Artbeads offered us bloggers a chance to try out some supplies* & design a summer theme. My first instinct is to gravitate toward blues, yellows, pinks, white: bright colours & pastels. Then I stopped myself. That is my assumption of summertime jewelry. But what does summer mean to me?
I grew up in Nova Scotia, so the ocean was never far away. But I grew up in the Annapolis Valley – so the ocean was not the prominent landscape. Now that I live in Québec, I live near a lake. So there is indeed water, but like the muddy banks of the Bay of Fundy, it is not the crystal clear blue/green water you will see in the Caribbean. It has more of an earthy quality.
Thinking of where I spend most of my time in the summer months, I like to be outside in my garden: either working with the dirt or relaxing in the shade when it’s too hot. I like to observe the plant life and insects as they exist in harmony with one another.
In the summer, you will see me in a lot of khakis, earth-toned capris & shorts: tank tops – very simple & casual. If I go out to an event, chances are you will see me in a simple black dress and black thong sandals. So it occurred to me – what summer means to me: spending time connecting with the earth & casual socializing.
After this contemplation, I decided to choose two pendants from Artbeads that I thought most represented me in the summer months.
This 18x25mm onyx pendant is hand painted with a butterfly by a Russian artist. Butterflies are very symbolic for me: they represent beauty in nature, as well as transformation – something I strive to do many times in my life. This pendant would be perfect in a casual outfit or little black dress.
As mentioned in my last post, I had a hard time choosing colours for this piece. I just have too many hues of yellow & orange in my vast stash of beads! I ended up going with just a splash of colour with these 4mm jade beads. Too much colour with the black onyx and it would look too halloween-ish or bumble bee-ish! Plus I wanted the beauty of the pendant to take center stage & not get lost in a sea of bright colour. So I used mostly onyx beads (6mm and 4mm), sterling silver chain & bead caps.
When I approached the design for the second pendant, I didn’t have to look far for the perfect matching component. Something about this stoneware pendant reminded me of a particular bead. Was it wood? No. It would have to be a stone, with many different colour layers. Then it hit me: Moukite!
Moukite (or mookaite, “mook jasper”) is a type of jasper found in Australia. I love this stone for it earthy colours & broad patterns – anywhere from reddish-brown, gold, white, or even mauve/pinks! It was the perfect compliment to this pendant, which is made of glazed stoneware clay.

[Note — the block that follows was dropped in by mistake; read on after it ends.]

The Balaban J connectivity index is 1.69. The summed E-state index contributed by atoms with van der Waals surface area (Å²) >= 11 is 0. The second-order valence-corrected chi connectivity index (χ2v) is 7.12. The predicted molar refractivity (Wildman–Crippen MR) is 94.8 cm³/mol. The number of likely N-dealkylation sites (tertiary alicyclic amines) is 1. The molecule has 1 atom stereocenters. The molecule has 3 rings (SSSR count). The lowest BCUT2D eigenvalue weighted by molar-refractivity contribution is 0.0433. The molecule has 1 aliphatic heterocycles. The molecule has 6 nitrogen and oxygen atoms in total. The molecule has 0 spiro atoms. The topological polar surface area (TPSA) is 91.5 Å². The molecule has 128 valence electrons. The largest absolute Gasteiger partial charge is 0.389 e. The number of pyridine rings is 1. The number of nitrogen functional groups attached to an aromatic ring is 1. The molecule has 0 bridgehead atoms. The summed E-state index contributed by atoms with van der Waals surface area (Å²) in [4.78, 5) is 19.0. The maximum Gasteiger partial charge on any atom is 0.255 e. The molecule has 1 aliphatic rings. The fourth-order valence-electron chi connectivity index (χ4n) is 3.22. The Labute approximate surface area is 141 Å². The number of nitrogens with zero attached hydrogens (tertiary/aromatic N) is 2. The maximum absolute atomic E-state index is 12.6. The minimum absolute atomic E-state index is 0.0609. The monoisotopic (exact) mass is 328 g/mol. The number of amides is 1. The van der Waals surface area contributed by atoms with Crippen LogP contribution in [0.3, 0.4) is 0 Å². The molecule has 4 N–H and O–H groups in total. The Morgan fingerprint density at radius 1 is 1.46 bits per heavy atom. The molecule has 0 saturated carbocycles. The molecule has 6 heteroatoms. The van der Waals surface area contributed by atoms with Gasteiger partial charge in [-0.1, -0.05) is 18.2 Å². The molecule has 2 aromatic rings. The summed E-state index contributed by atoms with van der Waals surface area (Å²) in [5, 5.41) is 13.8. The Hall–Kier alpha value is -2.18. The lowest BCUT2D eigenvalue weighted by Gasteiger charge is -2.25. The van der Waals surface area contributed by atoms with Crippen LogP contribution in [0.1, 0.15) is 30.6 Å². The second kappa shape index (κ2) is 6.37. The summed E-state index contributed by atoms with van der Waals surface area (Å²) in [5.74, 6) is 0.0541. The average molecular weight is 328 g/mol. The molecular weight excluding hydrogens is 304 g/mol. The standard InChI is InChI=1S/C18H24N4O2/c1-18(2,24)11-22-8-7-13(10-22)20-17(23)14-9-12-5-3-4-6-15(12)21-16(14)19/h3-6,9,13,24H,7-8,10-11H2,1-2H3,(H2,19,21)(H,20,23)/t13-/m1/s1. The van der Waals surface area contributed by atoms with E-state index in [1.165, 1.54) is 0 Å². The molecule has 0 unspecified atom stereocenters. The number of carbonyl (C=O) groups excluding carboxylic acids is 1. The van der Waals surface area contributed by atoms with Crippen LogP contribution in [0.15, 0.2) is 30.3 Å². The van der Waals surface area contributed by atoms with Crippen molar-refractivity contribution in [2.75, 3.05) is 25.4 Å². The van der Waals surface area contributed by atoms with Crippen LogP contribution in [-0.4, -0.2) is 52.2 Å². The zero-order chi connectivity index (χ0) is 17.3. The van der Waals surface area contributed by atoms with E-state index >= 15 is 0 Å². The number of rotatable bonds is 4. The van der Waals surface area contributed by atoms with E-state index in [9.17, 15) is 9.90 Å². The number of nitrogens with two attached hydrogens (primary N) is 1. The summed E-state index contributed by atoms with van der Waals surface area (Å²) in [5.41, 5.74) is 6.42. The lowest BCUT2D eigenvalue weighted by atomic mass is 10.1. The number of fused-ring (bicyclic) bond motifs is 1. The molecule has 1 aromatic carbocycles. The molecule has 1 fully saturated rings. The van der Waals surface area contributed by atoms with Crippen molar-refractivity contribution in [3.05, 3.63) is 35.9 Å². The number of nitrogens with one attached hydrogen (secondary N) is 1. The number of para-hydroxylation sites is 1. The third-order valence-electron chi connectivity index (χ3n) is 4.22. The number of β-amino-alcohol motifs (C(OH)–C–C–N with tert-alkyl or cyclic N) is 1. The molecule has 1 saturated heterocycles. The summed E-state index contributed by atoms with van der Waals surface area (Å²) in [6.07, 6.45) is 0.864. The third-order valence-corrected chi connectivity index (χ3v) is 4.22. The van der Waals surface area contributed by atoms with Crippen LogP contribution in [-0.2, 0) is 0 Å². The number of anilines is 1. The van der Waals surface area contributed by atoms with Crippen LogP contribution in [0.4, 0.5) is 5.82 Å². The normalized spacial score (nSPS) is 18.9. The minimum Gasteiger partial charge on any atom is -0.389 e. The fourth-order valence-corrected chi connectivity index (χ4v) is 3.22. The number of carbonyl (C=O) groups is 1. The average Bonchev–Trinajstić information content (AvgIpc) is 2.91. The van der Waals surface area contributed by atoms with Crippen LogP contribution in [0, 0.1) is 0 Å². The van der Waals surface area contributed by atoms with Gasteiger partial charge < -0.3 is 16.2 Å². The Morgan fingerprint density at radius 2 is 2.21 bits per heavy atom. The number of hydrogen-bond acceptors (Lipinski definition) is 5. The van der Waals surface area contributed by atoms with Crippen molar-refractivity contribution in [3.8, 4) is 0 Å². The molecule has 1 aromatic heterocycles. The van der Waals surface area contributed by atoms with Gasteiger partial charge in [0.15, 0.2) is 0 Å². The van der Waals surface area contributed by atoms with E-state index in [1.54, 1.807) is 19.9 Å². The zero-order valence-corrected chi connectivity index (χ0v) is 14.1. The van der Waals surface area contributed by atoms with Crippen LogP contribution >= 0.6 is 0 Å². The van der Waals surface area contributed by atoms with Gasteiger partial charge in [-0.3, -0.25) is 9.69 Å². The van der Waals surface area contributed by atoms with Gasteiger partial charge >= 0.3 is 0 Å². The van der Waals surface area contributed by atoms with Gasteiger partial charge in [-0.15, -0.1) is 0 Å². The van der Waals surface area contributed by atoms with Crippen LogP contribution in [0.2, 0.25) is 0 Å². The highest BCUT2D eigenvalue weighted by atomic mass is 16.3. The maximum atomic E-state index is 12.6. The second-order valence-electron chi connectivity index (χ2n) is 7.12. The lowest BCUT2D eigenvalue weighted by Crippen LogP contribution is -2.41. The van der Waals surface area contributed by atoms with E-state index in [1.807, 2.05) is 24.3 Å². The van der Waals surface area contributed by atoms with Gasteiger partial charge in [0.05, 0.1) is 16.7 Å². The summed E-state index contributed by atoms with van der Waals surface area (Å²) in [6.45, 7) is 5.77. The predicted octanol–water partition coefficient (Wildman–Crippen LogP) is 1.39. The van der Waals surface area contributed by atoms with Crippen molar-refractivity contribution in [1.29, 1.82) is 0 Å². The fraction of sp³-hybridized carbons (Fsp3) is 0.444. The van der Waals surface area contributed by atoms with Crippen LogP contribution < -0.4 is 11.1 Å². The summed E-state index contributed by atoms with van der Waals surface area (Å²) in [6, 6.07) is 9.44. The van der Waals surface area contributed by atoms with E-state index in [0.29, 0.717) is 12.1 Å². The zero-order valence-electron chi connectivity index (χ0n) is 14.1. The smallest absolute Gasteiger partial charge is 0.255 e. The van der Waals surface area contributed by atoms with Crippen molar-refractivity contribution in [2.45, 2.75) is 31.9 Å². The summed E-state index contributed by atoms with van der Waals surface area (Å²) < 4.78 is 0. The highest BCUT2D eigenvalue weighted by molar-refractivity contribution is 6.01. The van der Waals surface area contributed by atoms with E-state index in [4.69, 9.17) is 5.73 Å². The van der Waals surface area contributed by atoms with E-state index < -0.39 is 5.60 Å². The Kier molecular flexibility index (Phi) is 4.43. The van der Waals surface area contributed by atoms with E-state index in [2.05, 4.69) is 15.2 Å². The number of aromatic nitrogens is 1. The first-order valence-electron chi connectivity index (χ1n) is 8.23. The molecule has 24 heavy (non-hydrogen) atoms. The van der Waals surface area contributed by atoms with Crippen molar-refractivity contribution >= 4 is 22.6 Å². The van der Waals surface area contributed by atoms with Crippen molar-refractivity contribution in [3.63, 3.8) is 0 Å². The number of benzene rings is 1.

The pendant easily accommodates the 10mm beads. I decided to break up the bulk of the beads & add interest with these 8mm sterling silver twisted rope jump rings, mainly because they reminded me of the pattern of the white flower in the pendant.
I thought I’d share a tip: I wanted the rings to lay flat on the neckline. In order to achieve this, I had to pay close attention to the pattern. I noticed that I had to twist the loop wraps around the single beads (the group of three beads have their loops facing the same direction). I had to make sure that the wrapped loops on the single beads were alternating: meaning, instead of them facing the same direction , I needed to have one facing outward. Here is a picture that hopefully will illustrate what I mean (sorry it’s a bad picture):
I held the loop to the left with my fingers, then gently twisted the loop on the right with my pliers 90 degrees. This variance in the loops means the rings laid flat against my neckline instead of sticking out uncomfortably.
Leilani Cleveland Deveau is a self-taught jewelry artist with over sixteen years of experience. 4 years ago she added the fiber arts (wool processing/dyeing/carding/spinning, knitting, crochet and felting) to her long list of creative interests. Leilani welcomes questions or comments from other crafters and handmade artists, as well as requests for custom, wholesale or consignment jewelry. Her home studio is located in the Annapolis Valley, Nova Scotia. You can contact her by email: email@example.com